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Faculty Hightlights

Dr. David M. Dees
Dr. Dees's research interests primarily focus on the dimensions of quality teaching/learning in higher education as well as rural/Appalachian students' cultural adjustment to academic environments.  He is currently involved with the following projects:

  • Co-PI in a National Science Foundation Grant ($189,235) entitled Bridging the Conceptual Divide Between Theoretical and Applied Environmental Chemistry. This three year project examines the influence of teaching style and method on student learning in Geology.
  • He is the Founder and Co-Director of the Rural Scholars Program at the Salem and East Liverpool campuses.  This college-access program is designed to give the Rural Scholars and their families the knowledge, rigorous academic exposure, and social support they will need in order to be successful at a world-class university.  Scholars are selected during the seventh grade and are encouraged to participate in the program as both a student and mentor throughout their entire high school and, if appropriate, college career. 
  • He currently serves as a Senior Faculty Associate in the Office of Quality Initiatives and Curriculum.  In this role he assists units from across the university with the design and implementation of curriculum and assessment initiatives focused on improving student learning.

Dr. Averil McClelland

Dr. McClelland is currently involved with a major curriculum project for the National First Ladies Library in Canton, Ohio, as well as helping to establish an initiative on democracy and education in the College, which includes an undergraduate organization called The Forum, and a Democracy and Education website.

Dr. Vilma Seeberg

Dr. Seeberg's research interests parallel her instruction in multicultural and comparative-international education.  Exploring the intersection of capabilities and opportunities of culturally excluded peoples is at the core of her line of inquiry. She is principal investigator of two ongoing, long-term research projects, which involve graduate and undergraduate students.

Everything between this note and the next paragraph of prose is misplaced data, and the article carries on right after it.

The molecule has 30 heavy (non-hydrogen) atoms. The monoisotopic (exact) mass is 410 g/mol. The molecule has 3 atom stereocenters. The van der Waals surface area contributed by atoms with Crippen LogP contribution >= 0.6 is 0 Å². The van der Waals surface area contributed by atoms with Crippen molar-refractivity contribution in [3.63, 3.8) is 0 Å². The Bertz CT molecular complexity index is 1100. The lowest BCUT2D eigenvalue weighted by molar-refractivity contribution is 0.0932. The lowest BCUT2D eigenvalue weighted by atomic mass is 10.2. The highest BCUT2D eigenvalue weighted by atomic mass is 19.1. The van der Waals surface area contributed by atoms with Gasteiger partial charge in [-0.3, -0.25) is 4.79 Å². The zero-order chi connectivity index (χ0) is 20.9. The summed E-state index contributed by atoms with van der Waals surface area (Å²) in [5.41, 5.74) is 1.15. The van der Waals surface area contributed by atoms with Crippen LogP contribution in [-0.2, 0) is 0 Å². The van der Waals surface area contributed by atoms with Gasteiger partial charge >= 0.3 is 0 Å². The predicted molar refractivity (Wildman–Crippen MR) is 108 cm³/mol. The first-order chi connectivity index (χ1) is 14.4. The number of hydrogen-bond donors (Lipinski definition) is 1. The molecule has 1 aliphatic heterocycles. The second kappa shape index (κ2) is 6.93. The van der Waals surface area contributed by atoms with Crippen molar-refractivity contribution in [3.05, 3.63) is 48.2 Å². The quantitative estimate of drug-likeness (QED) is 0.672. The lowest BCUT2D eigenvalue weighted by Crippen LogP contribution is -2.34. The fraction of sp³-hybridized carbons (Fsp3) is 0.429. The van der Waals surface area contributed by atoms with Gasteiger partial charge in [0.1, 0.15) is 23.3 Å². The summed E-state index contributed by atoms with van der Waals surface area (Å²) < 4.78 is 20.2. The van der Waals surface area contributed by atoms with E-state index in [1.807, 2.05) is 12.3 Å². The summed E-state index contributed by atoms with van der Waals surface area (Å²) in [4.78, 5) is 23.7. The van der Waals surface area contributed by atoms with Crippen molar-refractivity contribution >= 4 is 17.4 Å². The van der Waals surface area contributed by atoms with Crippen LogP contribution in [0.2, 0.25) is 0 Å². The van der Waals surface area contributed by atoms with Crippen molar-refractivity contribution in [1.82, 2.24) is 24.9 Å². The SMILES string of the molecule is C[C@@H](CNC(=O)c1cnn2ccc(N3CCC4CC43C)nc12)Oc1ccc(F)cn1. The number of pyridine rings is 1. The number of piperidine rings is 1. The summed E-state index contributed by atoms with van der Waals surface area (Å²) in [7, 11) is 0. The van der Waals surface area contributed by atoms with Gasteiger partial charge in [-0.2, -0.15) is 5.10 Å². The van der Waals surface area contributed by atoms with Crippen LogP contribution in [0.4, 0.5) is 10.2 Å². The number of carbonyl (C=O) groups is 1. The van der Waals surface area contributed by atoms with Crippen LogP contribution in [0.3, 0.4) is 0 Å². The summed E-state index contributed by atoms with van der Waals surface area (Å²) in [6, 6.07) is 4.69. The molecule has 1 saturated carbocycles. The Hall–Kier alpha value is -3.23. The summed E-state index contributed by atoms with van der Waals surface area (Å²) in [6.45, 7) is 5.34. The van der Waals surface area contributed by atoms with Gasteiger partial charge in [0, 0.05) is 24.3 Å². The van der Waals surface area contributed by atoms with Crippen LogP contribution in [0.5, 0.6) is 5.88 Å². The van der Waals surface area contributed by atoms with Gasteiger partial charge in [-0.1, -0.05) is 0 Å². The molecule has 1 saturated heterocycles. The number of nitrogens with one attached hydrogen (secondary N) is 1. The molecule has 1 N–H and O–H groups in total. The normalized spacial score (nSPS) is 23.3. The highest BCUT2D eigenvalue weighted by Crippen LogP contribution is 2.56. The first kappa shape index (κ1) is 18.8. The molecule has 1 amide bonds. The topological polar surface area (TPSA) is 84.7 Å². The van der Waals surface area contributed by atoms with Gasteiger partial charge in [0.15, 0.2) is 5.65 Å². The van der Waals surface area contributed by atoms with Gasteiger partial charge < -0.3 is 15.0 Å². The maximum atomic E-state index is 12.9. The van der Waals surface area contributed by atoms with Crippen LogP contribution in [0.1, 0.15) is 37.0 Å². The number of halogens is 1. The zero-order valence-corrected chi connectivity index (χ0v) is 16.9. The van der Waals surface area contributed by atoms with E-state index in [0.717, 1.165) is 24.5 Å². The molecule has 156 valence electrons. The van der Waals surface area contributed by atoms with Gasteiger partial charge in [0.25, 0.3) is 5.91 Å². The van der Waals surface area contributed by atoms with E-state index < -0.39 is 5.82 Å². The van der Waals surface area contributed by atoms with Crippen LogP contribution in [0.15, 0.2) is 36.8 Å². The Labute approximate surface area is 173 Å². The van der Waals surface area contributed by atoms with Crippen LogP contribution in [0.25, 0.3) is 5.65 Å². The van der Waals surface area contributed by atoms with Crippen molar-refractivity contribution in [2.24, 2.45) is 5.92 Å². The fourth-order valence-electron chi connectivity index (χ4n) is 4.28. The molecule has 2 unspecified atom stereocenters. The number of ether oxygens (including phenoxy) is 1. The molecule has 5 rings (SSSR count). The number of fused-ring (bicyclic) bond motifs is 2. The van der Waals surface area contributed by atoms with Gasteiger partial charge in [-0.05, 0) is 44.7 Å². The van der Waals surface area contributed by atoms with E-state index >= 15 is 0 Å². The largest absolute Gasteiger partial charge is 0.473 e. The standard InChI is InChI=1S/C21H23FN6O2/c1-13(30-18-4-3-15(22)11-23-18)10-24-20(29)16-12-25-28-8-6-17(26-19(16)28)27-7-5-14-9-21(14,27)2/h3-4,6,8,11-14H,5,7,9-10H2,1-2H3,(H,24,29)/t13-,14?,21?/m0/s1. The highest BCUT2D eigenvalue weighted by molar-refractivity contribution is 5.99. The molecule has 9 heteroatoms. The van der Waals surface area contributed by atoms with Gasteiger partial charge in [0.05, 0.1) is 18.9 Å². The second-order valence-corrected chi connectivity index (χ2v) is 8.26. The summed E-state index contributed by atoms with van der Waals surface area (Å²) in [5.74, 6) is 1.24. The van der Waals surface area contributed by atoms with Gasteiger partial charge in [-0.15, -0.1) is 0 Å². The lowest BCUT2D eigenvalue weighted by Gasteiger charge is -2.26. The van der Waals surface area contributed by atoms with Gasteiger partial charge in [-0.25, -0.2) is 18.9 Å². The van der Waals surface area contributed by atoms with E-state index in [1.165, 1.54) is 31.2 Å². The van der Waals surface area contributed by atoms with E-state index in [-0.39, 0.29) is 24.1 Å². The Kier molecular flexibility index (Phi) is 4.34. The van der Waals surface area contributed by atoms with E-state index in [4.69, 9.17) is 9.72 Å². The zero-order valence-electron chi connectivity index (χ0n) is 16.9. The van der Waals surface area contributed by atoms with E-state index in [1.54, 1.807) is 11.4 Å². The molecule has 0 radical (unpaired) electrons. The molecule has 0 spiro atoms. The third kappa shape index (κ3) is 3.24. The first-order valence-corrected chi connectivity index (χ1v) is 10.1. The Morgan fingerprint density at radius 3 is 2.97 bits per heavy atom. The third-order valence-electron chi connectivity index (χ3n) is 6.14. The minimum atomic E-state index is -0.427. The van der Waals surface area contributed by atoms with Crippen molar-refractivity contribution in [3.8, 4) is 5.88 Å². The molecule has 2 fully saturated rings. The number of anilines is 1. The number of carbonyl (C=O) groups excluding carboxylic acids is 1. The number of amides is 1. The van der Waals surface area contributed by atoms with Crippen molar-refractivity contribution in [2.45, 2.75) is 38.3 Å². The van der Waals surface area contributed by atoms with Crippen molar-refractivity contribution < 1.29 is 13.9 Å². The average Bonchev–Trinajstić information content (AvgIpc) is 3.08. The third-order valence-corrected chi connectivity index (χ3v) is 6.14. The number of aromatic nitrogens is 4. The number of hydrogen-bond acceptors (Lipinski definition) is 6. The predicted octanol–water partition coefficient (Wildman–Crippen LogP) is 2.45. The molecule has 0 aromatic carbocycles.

1.     "African American Students' Academic Engagement and Success: Family Stories"
The study focuses on Shaker Heights, Ohio; in process of conducting nvivo analyses on over 60 interviews. The Shaker Heights Research Team meets as necessary.

2.     "Chinese Girls' Education Study"
A longitudinal study of rural girls at the margins of globalization using a human development/capabilities approach. Finding what educational opportunities are valued by village girls over time, can bring out crucial policy issues and lay the foundation for effective educational development policy. Dr. Seeberg meets with the team bi-weekly during the semester.

Dr. Natasha Levinson

Dr. Levinson has been asked to contribute essays to two forthcoming collections of essays about the philosophy of education today.

1.     The first essay, for an anthology published by Blackwell Press, is for the section on feminist philosophies of education. She will be exploring the controversies over the wearing of the veil in schools in a number of countries: the U.S., Holland, Germany, England and France. She will be looking at what these debates say about the animating concerns of contemporary feminism, with particular emphasis on how feminist political and educational philosophers understand the roles that schools play in the formation of national cultural and political identities of Muslim girls.

2.     The second article is for the Handbook of Educational Theories. She has been asked to contribute a chapter on political philosophy. She will explore the ways in which the revival of normative political philosophy can help us unravel "what is at issue" in debates over contested educational policies such as school choice (charters, vouchers and homeschooling), and the question of religious expression in public schools.

Dr. Tricia Niesz

Dr. Niesz's research focuses on progressive movements in the field of education and how these influence practice and identities in schooling. Currently she is involved in the following projects.

1.     The 'Silent Revolution' of the Activity Based Learning Movement in Tamil Nadu, India. Dr. Niesz is developing a historical case study of a state-wide movement to implement a child-centered, constructivist approach to primary schooling. This approach, called Activity Based Learning, has transformed thousands of government schools throughout Tamil Nadu.

2.     How has Education Scholarship Addressed Social Movements? In this project, Dr. Niesz is working with Cultural Foundations doctoral students to develop an extensive review of social movement scholarship in the field of education.

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